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Absolute Time

Although relative geologic time provides the order in which events occur, it does not provide actual dates. The situation is similar to knowing that Rome fell before the Declaration of Independence was signed, which in turn happened before humans walked on the moon, but not knowing when these events happened or even how much time occurred between them. However, absolute geologic time provides this valuable type of information. Absolute time relies on the measurement of radioactive elements and their by-products to determine the actual age of certain geologic materials, usually minerals or rocks. The spontaneous natural process by which radioactive parent isotopes decay to form stable daughter isotopes is called radioactive decay. By combining the information gained through studies of relative and absolute geologic time and relationships between rocks around the world, geologists have created the geologic time scale, an example of which is shown below.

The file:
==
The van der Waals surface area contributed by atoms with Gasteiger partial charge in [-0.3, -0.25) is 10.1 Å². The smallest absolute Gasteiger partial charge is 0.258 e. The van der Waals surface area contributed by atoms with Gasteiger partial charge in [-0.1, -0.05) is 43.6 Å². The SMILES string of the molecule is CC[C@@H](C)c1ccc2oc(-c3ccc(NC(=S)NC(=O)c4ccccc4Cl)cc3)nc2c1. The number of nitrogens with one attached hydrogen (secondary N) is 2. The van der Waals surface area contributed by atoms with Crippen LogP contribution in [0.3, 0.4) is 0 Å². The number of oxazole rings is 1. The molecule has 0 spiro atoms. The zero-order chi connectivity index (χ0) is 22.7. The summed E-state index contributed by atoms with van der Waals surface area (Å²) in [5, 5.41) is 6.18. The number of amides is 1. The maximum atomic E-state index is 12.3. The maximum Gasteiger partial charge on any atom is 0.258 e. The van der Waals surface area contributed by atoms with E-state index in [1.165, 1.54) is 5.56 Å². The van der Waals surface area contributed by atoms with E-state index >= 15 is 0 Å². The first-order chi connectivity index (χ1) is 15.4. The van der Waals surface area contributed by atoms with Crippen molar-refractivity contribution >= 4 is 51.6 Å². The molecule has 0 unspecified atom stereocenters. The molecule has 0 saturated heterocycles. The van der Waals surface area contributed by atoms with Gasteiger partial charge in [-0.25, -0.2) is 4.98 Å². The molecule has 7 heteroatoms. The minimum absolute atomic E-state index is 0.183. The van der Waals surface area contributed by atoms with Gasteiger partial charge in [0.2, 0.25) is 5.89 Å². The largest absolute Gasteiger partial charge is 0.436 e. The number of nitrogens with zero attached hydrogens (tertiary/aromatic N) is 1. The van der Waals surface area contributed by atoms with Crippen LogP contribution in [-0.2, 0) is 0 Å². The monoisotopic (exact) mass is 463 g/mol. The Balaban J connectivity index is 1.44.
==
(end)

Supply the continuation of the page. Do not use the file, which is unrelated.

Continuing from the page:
Image of geologic time scale

Radioactive decay

Atoms of the same element that have different numbers of neutrons are called isotopes. Although not all isotopes are radioactive, those that are radioactive are of particular interest to geologists when they are contained within certain minerals in certain types of rocks. All atoms of the same radioactive isotope, such as rubidium-87, decay at the same rate. And, the amount of time that it takes half of the atoms of one isotope (the parent) present in a mineral to decay to stable daughter isotopes is called a half-life. So, by knowing the rate of decay of the parent isotope (i.e., its half-life), and by using a device called a mass spectrometer to measure the ratio of parent to daughter isotopes in a mineral or rock, you can estimate its age. Below is an illustration of radioactive decay.

Image showing radioactive decay

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Last Updated: September 16, 2010
Designed by Capstone Students in the Bachelor of Arts in Technical and Scientific Communication